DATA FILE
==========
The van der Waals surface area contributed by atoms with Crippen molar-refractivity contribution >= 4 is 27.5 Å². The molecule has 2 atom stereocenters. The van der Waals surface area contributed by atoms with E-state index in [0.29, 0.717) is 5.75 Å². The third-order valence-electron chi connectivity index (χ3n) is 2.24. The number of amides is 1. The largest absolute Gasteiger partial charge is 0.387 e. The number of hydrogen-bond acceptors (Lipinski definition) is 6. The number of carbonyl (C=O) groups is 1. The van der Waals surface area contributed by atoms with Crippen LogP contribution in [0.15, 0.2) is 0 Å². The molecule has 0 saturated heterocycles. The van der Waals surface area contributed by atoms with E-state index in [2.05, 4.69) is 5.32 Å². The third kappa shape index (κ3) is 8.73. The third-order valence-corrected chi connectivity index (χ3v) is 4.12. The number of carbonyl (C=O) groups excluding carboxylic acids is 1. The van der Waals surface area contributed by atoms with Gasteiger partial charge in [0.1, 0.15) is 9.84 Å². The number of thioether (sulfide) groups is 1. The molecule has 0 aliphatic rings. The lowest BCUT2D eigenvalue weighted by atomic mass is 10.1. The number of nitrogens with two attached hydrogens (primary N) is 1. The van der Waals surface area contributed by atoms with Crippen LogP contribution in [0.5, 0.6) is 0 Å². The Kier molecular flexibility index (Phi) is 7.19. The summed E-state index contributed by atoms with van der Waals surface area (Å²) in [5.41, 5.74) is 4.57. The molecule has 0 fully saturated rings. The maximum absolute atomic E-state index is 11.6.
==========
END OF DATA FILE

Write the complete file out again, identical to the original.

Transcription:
The van der Waals surface area contributed by atoms with Crippen molar-refractivity contribution >= 4 is 27.5 Å². The molecule has 2 atom stereocenters. The van der Waals surface area contributed by atoms with E-state index in [0.29, 0.717) is 5.75 Å². The third-order valence-electron chi connectivity index (χ3n) is 2.24. The number of amides is 1. The largest absolute Gasteiger partial charge is 0.387 e. The number of hydrogen-bond acceptors (Lipinski definition) is 6. The number of carbonyl (C=O) groups is 1. The van der Waals surface area contributed by atoms with Crippen LogP contribution in [0.15, 0.2) is 0 Å². The molecule has 0 saturated heterocycles. The van der Waals surface area contributed by atoms with E-state index in [2.05, 4.69) is 5.32 Å². The third kappa shape index (κ3) is 8.73. The third-order valence-corrected chi connectivity index (χ3v) is 4.12. The number of carbonyl (C=O) groups excluding carboxylic acids is 1. The van der Waals surface area contributed by atoms with Gasteiger partial charge in [0.1, 0.15) is 9.84 Å². The number of thioether (sulfide) groups is 1. The molecule has 0 aliphatic rings. The lowest BCUT2D eigenvalue weighted by atomic mass is 10.1. The number of nitrogens with two attached hydrogens (primary N) is 1. The van der Waals surface area contributed by atoms with Crippen LogP contribution in [0.5, 0.6) is 0 Å². The Kier molecular flexibility index (Phi) is 7.19. The summed E-state index contributed by atoms with van der Waals surface area (Å²) in [5.41, 5.74) is 4.57. The molecule has 0 fully saturated rings. The maximum absolute atomic E-state index is 11.6.